A new tax policy, introduced in Brazil last September, with the aim of giving selected Machine-to-Machine (M2M) applications a tax break, has already had a noticeable impact according to data from telecoms regulator Anatel.
The 80% tax break reduces the initial activation fee from $15.07 to $3.05. The reduction also applies to the ongoing annual operation federal tax.
The high taxes under the old tax policy discouraged the uptake of M2M in key verticals, as we can now clearly see from lower growth rates for applications not covered by the tax break. A high initial activation tax deters adoption of M2M modules, which means in the long term tax revenue is being lost because annual operations and services taxes are not being collected. The new policy significantly lowers the barriers to consumers and operators for connecting a new M2M SIM.
However, it is only applicable to what are deemed pure Machine-to-Machine applications. These have seen a much higher growth rate in adoption than in IoT technologies not covered by the break—such as Point of Sale (POS) devices. POS machines were determined not to be strictly M2M transactions because a human must initiate the payment.
As of January 2015, Brazil had just over 10 million M2M connections with an average growth rate of 2.15% per month. But the total growth rate only tells part of the story because it lumps together those devices covered by the tax break with those that are not. Anatel data shows the growth rate of devices using M2M applications covered by the tax break is already six times that of those that are not covered:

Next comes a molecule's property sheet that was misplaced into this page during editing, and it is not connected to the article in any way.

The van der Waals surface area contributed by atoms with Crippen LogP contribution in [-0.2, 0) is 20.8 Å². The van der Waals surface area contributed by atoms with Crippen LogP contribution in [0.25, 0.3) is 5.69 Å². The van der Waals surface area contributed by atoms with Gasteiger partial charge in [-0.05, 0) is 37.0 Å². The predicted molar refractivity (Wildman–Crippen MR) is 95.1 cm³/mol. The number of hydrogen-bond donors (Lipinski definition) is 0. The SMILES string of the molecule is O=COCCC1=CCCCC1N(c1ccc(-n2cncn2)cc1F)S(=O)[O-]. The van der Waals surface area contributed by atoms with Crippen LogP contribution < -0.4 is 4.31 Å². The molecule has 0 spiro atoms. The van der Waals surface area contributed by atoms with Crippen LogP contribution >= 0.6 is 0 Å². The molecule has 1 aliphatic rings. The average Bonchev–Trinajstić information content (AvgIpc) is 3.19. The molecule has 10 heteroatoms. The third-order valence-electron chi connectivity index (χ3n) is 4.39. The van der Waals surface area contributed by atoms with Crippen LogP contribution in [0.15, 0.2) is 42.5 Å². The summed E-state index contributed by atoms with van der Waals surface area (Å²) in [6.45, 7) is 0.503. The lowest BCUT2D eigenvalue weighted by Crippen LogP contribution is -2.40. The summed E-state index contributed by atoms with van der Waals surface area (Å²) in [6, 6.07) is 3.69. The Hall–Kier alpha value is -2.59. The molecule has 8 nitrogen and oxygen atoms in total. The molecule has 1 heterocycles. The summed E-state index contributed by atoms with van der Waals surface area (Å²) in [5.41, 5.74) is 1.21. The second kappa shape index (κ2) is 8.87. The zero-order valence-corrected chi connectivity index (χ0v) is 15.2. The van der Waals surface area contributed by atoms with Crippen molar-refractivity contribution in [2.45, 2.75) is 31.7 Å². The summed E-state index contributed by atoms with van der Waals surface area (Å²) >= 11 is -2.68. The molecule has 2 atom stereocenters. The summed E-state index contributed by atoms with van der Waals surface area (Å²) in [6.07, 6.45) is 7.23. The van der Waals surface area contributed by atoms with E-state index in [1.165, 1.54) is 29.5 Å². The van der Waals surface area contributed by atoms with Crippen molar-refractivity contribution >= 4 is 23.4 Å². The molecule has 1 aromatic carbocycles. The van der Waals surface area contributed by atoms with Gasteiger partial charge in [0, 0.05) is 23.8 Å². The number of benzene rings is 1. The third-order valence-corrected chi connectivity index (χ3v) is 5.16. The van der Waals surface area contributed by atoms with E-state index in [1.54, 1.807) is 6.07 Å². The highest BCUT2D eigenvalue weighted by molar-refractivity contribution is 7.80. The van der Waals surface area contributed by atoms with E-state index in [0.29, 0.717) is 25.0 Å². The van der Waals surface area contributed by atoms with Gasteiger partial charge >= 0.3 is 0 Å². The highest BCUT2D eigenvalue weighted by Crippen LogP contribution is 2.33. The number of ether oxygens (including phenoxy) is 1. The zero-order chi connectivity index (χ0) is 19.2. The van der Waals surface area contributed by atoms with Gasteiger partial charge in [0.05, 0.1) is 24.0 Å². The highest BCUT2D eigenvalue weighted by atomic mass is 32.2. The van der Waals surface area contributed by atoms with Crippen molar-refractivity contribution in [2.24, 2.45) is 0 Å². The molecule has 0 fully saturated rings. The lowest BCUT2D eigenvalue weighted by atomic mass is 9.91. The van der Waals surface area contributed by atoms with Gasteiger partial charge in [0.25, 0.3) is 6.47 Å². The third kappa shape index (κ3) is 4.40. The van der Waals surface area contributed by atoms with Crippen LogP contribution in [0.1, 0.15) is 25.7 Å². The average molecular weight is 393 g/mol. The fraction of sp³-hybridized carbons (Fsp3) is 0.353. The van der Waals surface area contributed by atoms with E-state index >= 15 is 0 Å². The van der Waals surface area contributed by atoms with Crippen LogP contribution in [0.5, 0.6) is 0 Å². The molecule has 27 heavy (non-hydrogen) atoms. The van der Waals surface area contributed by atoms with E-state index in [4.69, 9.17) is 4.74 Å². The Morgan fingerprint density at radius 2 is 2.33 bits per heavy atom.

• From September 2014, the first effective month of the tax break, to January 2015, the number of connections covered by the break increased by 108%, with 733,000 added, bringing the total to 1.4 million.
• This compares to a loss of 122,000 M2M connections not covered by the break over the same period, dropping the total from 8.8 million to 8.7 million.
Overall, growth fueled by the rapid rise in M2M connections benefiting from the tax break has continued into 2015. As the new tax policy becomes established, and operators work with Anatel to define exactly what is and is not covered, we expect to see very rapid growth in M2M applications covered by the break.
Today, TechPolis estimates there are 2 million M2M connections covered by the break and 8.7 million uncovered—a combined total of 10.7 million M2M connections. If the current growth rates are maintained, M2M devices covered by the break will outnumber those not covered by mid-2016, with the M2M market reaching a projected total of 17.2 million connections.